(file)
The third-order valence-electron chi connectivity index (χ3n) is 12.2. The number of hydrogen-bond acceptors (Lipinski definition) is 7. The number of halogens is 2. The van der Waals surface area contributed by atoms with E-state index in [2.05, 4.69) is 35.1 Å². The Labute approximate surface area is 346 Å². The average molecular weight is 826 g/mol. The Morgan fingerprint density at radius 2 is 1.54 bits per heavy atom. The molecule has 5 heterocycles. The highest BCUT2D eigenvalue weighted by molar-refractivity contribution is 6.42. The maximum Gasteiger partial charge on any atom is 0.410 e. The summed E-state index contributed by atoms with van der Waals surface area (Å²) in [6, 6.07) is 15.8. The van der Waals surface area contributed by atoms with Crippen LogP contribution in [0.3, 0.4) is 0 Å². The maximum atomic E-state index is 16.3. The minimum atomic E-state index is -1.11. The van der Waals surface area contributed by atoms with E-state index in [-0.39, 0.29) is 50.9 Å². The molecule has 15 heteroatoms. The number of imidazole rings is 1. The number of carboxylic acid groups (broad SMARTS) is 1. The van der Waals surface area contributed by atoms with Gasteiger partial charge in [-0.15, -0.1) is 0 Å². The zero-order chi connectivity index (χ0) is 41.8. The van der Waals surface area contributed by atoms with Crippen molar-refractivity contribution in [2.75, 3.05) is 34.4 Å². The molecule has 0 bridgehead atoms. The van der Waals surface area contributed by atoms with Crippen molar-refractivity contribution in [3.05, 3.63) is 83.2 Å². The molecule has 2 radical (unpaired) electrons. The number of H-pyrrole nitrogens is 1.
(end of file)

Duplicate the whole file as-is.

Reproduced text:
The third-order valence-electron chi connectivity index (χ3n) is 12.2. The number of hydrogen-bond acceptors (Lipinski definition) is 7. The number of halogens is 2. The van der Waals surface area contributed by atoms with E-state index in [2.05, 4.69) is 35.1 Å². The Labute approximate surface area is 346 Å². The average molecular weight is 826 g/mol. The Morgan fingerprint density at radius 2 is 1.54 bits per heavy atom. The molecule has 5 heterocycles. The highest BCUT2D eigenvalue weighted by molar-refractivity contribution is 6.42. The maximum Gasteiger partial charge on any atom is 0.410 e. The summed E-state index contributed by atoms with van der Waals surface area (Å²) in [6, 6.07) is 15.8. The van der Waals surface area contributed by atoms with Crippen LogP contribution in [0.3, 0.4) is 0 Å². The maximum atomic E-state index is 16.3. The minimum atomic E-state index is -1.11. The van der Waals surface area contributed by atoms with E-state index in [-0.39, 0.29) is 50.9 Å². The molecule has 15 heteroatoms. The number of imidazole rings is 1. The number of carboxylic acid groups (broad SMARTS) is 1. The van der Waals surface area contributed by atoms with Gasteiger partial charge in [-0.15, -0.1) is 0 Å². The zero-order chi connectivity index (χ0) is 41.8. The van der Waals surface area contributed by atoms with Crippen molar-refractivity contribution in [2.75, 3.05) is 34.4 Å². The molecule has 0 bridgehead atoms. The van der Waals surface area contributed by atoms with Crippen molar-refractivity contribution in [3.05, 3.63) is 83.2 Å². The molecule has 2 radical (unpaired) electrons. The number of H-pyrrole nitrogens is 1.